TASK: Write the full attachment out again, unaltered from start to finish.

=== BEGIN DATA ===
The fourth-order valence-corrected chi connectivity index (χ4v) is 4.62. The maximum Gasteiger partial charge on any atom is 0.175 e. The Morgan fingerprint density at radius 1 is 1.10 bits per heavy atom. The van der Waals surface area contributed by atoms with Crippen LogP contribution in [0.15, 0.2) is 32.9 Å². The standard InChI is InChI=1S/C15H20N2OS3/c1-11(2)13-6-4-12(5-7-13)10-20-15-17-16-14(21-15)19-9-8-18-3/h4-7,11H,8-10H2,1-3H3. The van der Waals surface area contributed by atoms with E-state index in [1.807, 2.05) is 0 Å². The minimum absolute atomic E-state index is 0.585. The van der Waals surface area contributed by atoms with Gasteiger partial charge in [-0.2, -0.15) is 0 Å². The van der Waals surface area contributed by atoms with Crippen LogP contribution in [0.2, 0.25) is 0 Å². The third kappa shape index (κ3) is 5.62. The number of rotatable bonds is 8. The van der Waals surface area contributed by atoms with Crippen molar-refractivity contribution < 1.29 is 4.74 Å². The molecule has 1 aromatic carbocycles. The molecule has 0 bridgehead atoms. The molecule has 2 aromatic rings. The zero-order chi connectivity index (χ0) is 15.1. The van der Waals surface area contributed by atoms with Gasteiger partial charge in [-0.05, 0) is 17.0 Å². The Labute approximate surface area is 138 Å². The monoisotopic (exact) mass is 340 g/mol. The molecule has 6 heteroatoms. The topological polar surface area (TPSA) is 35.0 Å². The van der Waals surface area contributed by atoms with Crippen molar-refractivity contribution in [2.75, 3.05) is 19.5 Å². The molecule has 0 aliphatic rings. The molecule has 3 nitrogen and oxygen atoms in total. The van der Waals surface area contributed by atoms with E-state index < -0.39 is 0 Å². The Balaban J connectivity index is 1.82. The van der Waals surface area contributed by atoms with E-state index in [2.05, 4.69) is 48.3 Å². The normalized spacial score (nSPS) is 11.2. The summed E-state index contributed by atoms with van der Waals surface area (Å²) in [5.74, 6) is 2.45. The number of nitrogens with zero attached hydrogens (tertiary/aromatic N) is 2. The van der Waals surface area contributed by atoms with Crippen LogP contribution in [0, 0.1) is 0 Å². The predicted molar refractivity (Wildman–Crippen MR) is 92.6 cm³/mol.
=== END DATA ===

The fourth-order valence-corrected chi connectivity index (χ4v) is 4.62. The maximum Gasteiger partial charge on any atom is 0.175 e. The Morgan fingerprint density at radius 1 is 1.10 bits per heavy atom. The van der Waals surface area contributed by atoms with Crippen LogP contribution in [0.15, 0.2) is 32.9 Å². The standard InChI is InChI=1S/C15H20N2OS3/c1-11(2)13-6-4-12(5-7-13)10-20-15-17-16-14(21-15)19-9-8-18-3/h4-7,11H,8-10H2,1-3H3. The van der Waals surface area contributed by atoms with E-state index in [1.807, 2.05) is 0 Å². The minimum absolute atomic E-state index is 0.585. The van der Waals surface area contributed by atoms with Gasteiger partial charge in [-0.2, -0.15) is 0 Å². The van der Waals surface area contributed by atoms with Crippen LogP contribution in [0.2, 0.25) is 0 Å². The third kappa shape index (κ3) is 5.62. The number of rotatable bonds is 8. The van der Waals surface area contributed by atoms with Crippen molar-refractivity contribution < 1.29 is 4.74 Å². The molecule has 1 aromatic carbocycles. The molecule has 0 bridgehead atoms. The molecule has 2 aromatic rings. The zero-order chi connectivity index (χ0) is 15.1. The van der Waals surface area contributed by atoms with Gasteiger partial charge in [-0.05, 0) is 17.0 Å². The Labute approximate surface area is 138 Å². The monoisotopic (exact) mass is 340 g/mol. The molecule has 6 heteroatoms. The topological polar surface area (TPSA) is 35.0 Å². The van der Waals surface area contributed by atoms with Crippen molar-refractivity contribution in [2.75, 3.05) is 19.5 Å². The molecule has 0 aliphatic rings. The molecule has 3 nitrogen and oxygen atoms in total. The van der Waals surface area contributed by atoms with E-state index < -0.39 is 0 Å². The Balaban J connectivity index is 1.82. The van der Waals surface area contributed by atoms with E-state index in [2.05, 4.69) is 48.3 Å². The normalized spacial score (nSPS) is 11.2. The summed E-state index contributed by atoms with van der Waals surface area (Å²) in [5.74, 6) is 2.45. The number of nitrogens with zero attached hydrogens (tertiary/aromatic N) is 2. The van der Waals surface area contributed by atoms with Crippen LogP contribution in [0, 0.1) is 0 Å². The predicted molar refractivity (Wildman–Crippen MR) is 92.6 cm³/mol.